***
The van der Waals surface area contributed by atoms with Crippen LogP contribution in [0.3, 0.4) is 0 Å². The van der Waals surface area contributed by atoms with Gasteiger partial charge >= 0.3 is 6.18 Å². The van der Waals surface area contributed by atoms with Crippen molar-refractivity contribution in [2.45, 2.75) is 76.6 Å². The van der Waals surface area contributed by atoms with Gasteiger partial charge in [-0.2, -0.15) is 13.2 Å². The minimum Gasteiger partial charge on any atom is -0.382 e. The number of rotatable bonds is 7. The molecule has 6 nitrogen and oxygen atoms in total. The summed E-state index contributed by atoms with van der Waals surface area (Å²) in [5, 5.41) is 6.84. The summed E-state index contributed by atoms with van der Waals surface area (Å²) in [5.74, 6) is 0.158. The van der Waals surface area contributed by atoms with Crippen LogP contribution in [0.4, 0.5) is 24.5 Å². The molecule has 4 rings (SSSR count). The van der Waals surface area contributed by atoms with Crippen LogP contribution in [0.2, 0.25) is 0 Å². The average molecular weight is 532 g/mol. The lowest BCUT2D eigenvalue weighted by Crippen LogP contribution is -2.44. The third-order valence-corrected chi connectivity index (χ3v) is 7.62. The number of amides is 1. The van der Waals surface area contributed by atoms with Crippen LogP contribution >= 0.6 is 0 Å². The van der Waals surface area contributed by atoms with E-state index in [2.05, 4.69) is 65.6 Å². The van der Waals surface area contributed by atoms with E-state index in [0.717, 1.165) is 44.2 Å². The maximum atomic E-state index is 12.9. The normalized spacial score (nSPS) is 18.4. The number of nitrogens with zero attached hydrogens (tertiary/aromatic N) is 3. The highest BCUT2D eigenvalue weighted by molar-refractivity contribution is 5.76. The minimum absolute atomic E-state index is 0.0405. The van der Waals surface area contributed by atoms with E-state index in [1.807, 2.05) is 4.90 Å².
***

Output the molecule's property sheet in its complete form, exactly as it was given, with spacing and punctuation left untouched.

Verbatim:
The van der Waals surface area contributed by atoms with Crippen LogP contribution in [0.3, 0.4) is 0 Å². The van der Waals surface area contributed by atoms with Gasteiger partial charge >= 0.3 is 6.18 Å². The van der Waals surface area contributed by atoms with Crippen molar-refractivity contribution in [2.45, 2.75) is 76.6 Å². The van der Waals surface area contributed by atoms with Gasteiger partial charge in [-0.2, -0.15) is 13.2 Å². The minimum Gasteiger partial charge on any atom is -0.382 e. The number of rotatable bonds is 7. The molecule has 6 nitrogen and oxygen atoms in total. The summed E-state index contributed by atoms with van der Waals surface area (Å²) in [5, 5.41) is 6.84. The summed E-state index contributed by atoms with van der Waals surface area (Å²) in [5.74, 6) is 0.158. The van der Waals surface area contributed by atoms with Crippen LogP contribution in [0.4, 0.5) is 24.5 Å². The molecule has 4 rings (SSSR count). The van der Waals surface area contributed by atoms with Crippen LogP contribution in [0.2, 0.25) is 0 Å². The average molecular weight is 532 g/mol. The lowest BCUT2D eigenvalue weighted by Crippen LogP contribution is -2.44. The third-order valence-corrected chi connectivity index (χ3v) is 7.62. The number of amides is 1. The van der Waals surface area contributed by atoms with Crippen LogP contribution >= 0.6 is 0 Å². The van der Waals surface area contributed by atoms with E-state index in [2.05, 4.69) is 65.6 Å². The van der Waals surface area contributed by atoms with E-state index in [0.717, 1.165) is 44.2 Å². The maximum atomic E-state index is 12.9. The normalized spacial score (nSPS) is 18.4. The number of nitrogens with zero attached hydrogens (tertiary/aromatic N) is 3. The highest BCUT2D eigenvalue weighted by molar-refractivity contribution is 5.76. The minimum absolute atomic E-state index is 0.0405. The van der Waals surface area contributed by atoms with E-state index in [1.807, 2.05) is 4.90 Å².